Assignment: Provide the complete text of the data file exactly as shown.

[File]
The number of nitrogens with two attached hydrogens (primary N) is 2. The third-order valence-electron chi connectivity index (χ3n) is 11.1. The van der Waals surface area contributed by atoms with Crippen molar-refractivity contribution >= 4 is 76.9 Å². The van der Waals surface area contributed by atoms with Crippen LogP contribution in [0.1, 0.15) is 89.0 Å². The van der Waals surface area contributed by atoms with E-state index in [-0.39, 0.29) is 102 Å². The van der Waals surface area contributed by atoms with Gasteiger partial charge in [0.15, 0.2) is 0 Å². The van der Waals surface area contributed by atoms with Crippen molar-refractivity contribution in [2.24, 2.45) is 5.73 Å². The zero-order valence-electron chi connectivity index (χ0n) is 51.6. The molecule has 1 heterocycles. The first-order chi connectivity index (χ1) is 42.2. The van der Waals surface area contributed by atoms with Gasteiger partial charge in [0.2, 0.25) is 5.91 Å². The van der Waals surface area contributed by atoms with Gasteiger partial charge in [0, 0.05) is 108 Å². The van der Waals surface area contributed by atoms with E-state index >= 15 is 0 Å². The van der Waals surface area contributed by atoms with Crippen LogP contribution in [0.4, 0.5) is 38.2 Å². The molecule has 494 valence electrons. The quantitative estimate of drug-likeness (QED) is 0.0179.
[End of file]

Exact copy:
The number of nitrogens with two attached hydrogens (primary N) is 2. The third-order valence-electron chi connectivity index (χ3n) is 11.1. The van der Waals surface area contributed by atoms with Crippen molar-refractivity contribution >= 4 is 76.9 Å². The van der Waals surface area contributed by atoms with Crippen LogP contribution in [0.1, 0.15) is 89.0 Å². The van der Waals surface area contributed by atoms with E-state index in [-0.39, 0.29) is 102 Å². The van der Waals surface area contributed by atoms with Gasteiger partial charge in [0.15, 0.2) is 0 Å². The van der Waals surface area contributed by atoms with Crippen molar-refractivity contribution in [2.24, 2.45) is 5.73 Å². The zero-order valence-electron chi connectivity index (χ0n) is 51.6. The molecule has 1 heterocycles. The first-order chi connectivity index (χ1) is 42.2. The van der Waals surface area contributed by atoms with Gasteiger partial charge in [0.2, 0.25) is 5.91 Å². The van der Waals surface area contributed by atoms with Gasteiger partial charge in [0, 0.05) is 108 Å². The van der Waals surface area contributed by atoms with E-state index >= 15 is 0 Å². The van der Waals surface area contributed by atoms with Crippen LogP contribution in [0.4, 0.5) is 38.2 Å². The molecule has 494 valence electrons. The quantitative estimate of drug-likeness (QED) is 0.0179.